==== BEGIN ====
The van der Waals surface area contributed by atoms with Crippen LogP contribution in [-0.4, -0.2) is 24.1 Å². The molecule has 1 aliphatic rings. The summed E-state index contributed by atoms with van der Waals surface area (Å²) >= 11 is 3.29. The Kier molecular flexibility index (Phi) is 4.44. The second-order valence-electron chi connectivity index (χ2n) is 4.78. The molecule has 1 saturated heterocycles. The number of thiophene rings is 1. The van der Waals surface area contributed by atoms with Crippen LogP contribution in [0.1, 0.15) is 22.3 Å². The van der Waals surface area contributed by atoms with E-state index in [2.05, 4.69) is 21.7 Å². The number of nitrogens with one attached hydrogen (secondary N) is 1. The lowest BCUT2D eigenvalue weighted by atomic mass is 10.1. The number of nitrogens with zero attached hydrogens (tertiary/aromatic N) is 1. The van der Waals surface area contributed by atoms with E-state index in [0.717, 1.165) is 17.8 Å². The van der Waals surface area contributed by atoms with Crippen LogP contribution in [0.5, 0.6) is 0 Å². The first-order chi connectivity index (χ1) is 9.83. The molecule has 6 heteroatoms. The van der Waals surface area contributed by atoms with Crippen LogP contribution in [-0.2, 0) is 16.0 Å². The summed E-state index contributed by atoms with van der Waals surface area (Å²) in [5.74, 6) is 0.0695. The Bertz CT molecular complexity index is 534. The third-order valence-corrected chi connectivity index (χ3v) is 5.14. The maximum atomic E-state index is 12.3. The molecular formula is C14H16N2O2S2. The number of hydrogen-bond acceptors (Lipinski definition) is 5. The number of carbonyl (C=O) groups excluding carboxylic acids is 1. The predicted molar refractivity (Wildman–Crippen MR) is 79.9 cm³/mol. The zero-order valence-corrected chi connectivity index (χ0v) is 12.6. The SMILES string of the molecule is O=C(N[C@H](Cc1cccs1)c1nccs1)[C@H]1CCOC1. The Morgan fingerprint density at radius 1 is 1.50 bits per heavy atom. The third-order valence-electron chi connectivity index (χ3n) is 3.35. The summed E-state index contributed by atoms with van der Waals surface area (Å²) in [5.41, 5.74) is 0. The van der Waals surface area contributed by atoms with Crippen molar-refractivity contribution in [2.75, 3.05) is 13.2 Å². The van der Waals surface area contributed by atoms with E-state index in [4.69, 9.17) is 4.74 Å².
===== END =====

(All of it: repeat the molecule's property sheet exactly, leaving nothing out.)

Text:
The van der Waals surface area contributed by atoms with Crippen LogP contribution in [-0.4, -0.2) is 24.1 Å². The molecule has 1 aliphatic rings. The summed E-state index contributed by atoms with van der Waals surface area (Å²) >= 11 is 3.29. The Kier molecular flexibility index (Phi) is 4.44. The second-order valence-electron chi connectivity index (χ2n) is 4.78. The molecule has 1 saturated heterocycles. The number of thiophene rings is 1. The van der Waals surface area contributed by atoms with Crippen LogP contribution in [0.1, 0.15) is 22.3 Å². The van der Waals surface area contributed by atoms with E-state index in [2.05, 4.69) is 21.7 Å². The number of nitrogens with one attached hydrogen (secondary N) is 1. The lowest BCUT2D eigenvalue weighted by atomic mass is 10.1. The number of nitrogens with zero attached hydrogens (tertiary/aromatic N) is 1. The van der Waals surface area contributed by atoms with E-state index in [0.717, 1.165) is 17.8 Å². The van der Waals surface area contributed by atoms with Crippen LogP contribution in [0.5, 0.6) is 0 Å². The first-order chi connectivity index (χ1) is 9.83. The molecule has 6 heteroatoms. The van der Waals surface area contributed by atoms with Crippen LogP contribution in [-0.2, 0) is 16.0 Å². The summed E-state index contributed by atoms with van der Waals surface area (Å²) in [5.74, 6) is 0.0695. The Bertz CT molecular complexity index is 534. The third-order valence-corrected chi connectivity index (χ3v) is 5.14. The maximum atomic E-state index is 12.3. The molecular formula is C14H16N2O2S2. The number of hydrogen-bond acceptors (Lipinski definition) is 5. The number of carbonyl (C=O) groups excluding carboxylic acids is 1. The predicted molar refractivity (Wildman–Crippen MR) is 79.9 cm³/mol. The zero-order valence-corrected chi connectivity index (χ0v) is 12.6. The SMILES string of the molecule is O=C(N[C@H](Cc1cccs1)c1nccs1)[C@H]1CCOC1. The Morgan fingerprint density at radius 1 is 1.50 bits per heavy atom. The third-order valence-electron chi connectivity index (χ3n) is 3.35. The summed E-state index contributed by atoms with van der Waals surface area (Å²) in [5.41, 5.74) is 0. The van der Waals surface area contributed by atoms with Crippen molar-refractivity contribution in [2.75, 3.05) is 13.2 Å². The van der Waals surface area contributed by atoms with E-state index in [4.69, 9.17) is 4.74 Å².